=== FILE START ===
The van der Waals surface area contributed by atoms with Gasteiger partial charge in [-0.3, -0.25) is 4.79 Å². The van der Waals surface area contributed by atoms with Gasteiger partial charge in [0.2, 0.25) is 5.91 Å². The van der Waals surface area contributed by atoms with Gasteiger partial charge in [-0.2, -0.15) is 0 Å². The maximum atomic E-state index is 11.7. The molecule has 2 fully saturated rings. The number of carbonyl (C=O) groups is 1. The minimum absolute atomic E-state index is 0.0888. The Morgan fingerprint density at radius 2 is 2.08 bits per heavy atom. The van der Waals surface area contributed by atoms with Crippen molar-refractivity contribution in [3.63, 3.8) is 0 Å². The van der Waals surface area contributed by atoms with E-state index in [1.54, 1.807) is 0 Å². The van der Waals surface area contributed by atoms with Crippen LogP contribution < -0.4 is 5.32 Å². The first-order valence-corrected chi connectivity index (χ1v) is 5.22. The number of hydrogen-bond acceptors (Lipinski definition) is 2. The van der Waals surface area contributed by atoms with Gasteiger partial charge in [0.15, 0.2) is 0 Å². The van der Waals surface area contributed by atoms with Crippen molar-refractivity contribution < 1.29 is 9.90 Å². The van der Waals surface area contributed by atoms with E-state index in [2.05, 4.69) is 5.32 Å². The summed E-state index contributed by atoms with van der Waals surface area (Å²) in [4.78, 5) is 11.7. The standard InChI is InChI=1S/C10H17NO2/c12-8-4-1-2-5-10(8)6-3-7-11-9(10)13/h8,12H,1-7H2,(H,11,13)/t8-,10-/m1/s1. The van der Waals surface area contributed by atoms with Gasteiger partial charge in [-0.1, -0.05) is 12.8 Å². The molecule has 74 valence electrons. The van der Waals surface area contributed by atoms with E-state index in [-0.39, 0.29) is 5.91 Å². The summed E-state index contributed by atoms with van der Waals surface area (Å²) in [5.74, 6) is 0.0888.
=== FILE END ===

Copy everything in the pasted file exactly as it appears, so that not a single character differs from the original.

The van der Waals surface area contributed by atoms with Gasteiger partial charge in [-0.3, -0.25) is 4.79 Å². The van der Waals surface area contributed by atoms with Gasteiger partial charge in [0.2, 0.25) is 5.91 Å². The van der Waals surface area contributed by atoms with Gasteiger partial charge in [-0.2, -0.15) is 0 Å². The maximum atomic E-state index is 11.7. The molecule has 2 fully saturated rings. The number of carbonyl (C=O) groups is 1. The minimum absolute atomic E-state index is 0.0888. The Morgan fingerprint density at radius 2 is 2.08 bits per heavy atom. The van der Waals surface area contributed by atoms with Crippen molar-refractivity contribution in [3.63, 3.8) is 0 Å². The van der Waals surface area contributed by atoms with E-state index in [1.54, 1.807) is 0 Å². The van der Waals surface area contributed by atoms with Crippen LogP contribution < -0.4 is 5.32 Å². The first-order valence-corrected chi connectivity index (χ1v) is 5.22. The number of hydrogen-bond acceptors (Lipinski definition) is 2. The van der Waals surface area contributed by atoms with Gasteiger partial charge in [0.15, 0.2) is 0 Å². The van der Waals surface area contributed by atoms with Crippen molar-refractivity contribution < 1.29 is 9.90 Å². The van der Waals surface area contributed by atoms with E-state index in [2.05, 4.69) is 5.32 Å². The summed E-state index contributed by atoms with van der Waals surface area (Å²) in [4.78, 5) is 11.7. The standard InChI is InChI=1S/C10H17NO2/c12-8-4-1-2-5-10(8)6-3-7-11-9(10)13/h8,12H,1-7H2,(H,11,13)/t8-,10-/m1/s1. The van der Waals surface area contributed by atoms with Gasteiger partial charge in [-0.1, -0.05) is 12.8 Å². The molecule has 74 valence electrons. The van der Waals surface area contributed by atoms with E-state index in [-0.39, 0.29) is 5.91 Å². The summed E-state index contributed by atoms with van der Waals surface area (Å²) in [5.74, 6) is 0.0888.